India seeks to gain from these backchannel communications to protect its security interests and investment in Afghanistan following the hasty US exit. More importantly, it wants to make sure that Kashmiri militant outfits like Lashkar-e-Taiba (LeT) and Jaish-e-Mohammad (JeM) do not use Afghanistan as a staging ground to launch attacks in Jammu and Kashmir.
It is no secret that the Pakistani Army and its Inter-Services Intelligence have used the Taliban to target Indian assets in Afghanistan. Besides, JeM and LeT could get a safe haven in that country. Such backchannel talks could ensure that Kabul does not transform into a big security threat for New Delhi in the years to come.
On the other hand, the Taliban can also gain from such parleys with India. It would need significant outside help to achieve its development and reconstruction goals. India can provide this help in exchange for security guarantees.
However, the success of India’s backchannel communications with the Taliban will depend on Pakistan’s response. While Islamabad at best could choose to stay neutral, it could also move to isolate the Taliban elements talking to India. But even if Pakistan’s opposition hinders these parleys, such attempts would not necessarily end the process. Only time will tell whether such efforts will succeed in bringing much-needed security and stability to the region.
New Delhi will find itself in a difficult position at such deliberations as, historically, it has had no significant influence over the Taliban. India has always been firmly opposed to the outfit and expansion of its influence in Afghanistan. The fact that the Afghan Taliban is now a major force cannot be ignored. If Indian policymakers do not recognise this fact and keep considering the Taliban to be merely a Pakistani proxy, it will misjudge the real situation in Afghanistan, which could hamper the advancement of India’s strategic interests.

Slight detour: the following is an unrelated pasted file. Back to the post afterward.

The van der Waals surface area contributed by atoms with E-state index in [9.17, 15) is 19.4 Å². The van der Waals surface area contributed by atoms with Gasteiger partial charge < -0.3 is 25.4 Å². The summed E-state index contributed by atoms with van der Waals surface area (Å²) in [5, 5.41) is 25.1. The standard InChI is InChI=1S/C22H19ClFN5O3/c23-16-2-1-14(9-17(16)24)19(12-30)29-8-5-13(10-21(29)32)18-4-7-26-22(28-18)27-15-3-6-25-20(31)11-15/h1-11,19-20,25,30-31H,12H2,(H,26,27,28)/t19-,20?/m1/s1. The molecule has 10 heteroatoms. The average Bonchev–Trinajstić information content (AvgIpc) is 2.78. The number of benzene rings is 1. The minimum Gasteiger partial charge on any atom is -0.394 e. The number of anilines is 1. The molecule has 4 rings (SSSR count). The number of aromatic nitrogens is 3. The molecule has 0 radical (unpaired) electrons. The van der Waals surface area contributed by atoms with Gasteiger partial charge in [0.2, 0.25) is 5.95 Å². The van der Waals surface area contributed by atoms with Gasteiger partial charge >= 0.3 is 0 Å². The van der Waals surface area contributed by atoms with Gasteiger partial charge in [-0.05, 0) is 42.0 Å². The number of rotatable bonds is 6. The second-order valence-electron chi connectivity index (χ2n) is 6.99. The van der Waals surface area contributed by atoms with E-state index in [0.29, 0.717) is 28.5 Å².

Indian policymakers should also keep in mind that Moscow and Beijing may be wary of New Delhi’s position, which is virtually tied to Washington’s interests in this region. The hurried withdrawal of US and NATO troops has left Indians and Indian projects exposed to danger. India becoming a strategic ally of the US has virtually undermined its capability to strongly pursue an independent foreign policy. Further, India’s current anti-Pakistan and anti-China approach has left it practically isolated in the regional context.
If India wants to exert its influence in Afghanistan or expand its presence there, it needs to maintain its position of strategic autonomy and adopt an independent foreign policy. Its focus should be to promote peace and stability in Afghanistan and ensure that its investment in major development projects, such as the Salma Dam (the Afghan-India Friendship Dam), transmission lines, highways or schools and hospital buildings, are not hampered. Besides strengthening its own communication channels with the Taliban regime, New Delhi should continue to participate in global multilateral mechanisms to handle the Afghan issue while tackling the practical threats from outfits like JeM and LeT.
(Amitabha Roychowdhury has extensively covered internal security, defence and civil aviation for the Press Trust of India. The views are personal.)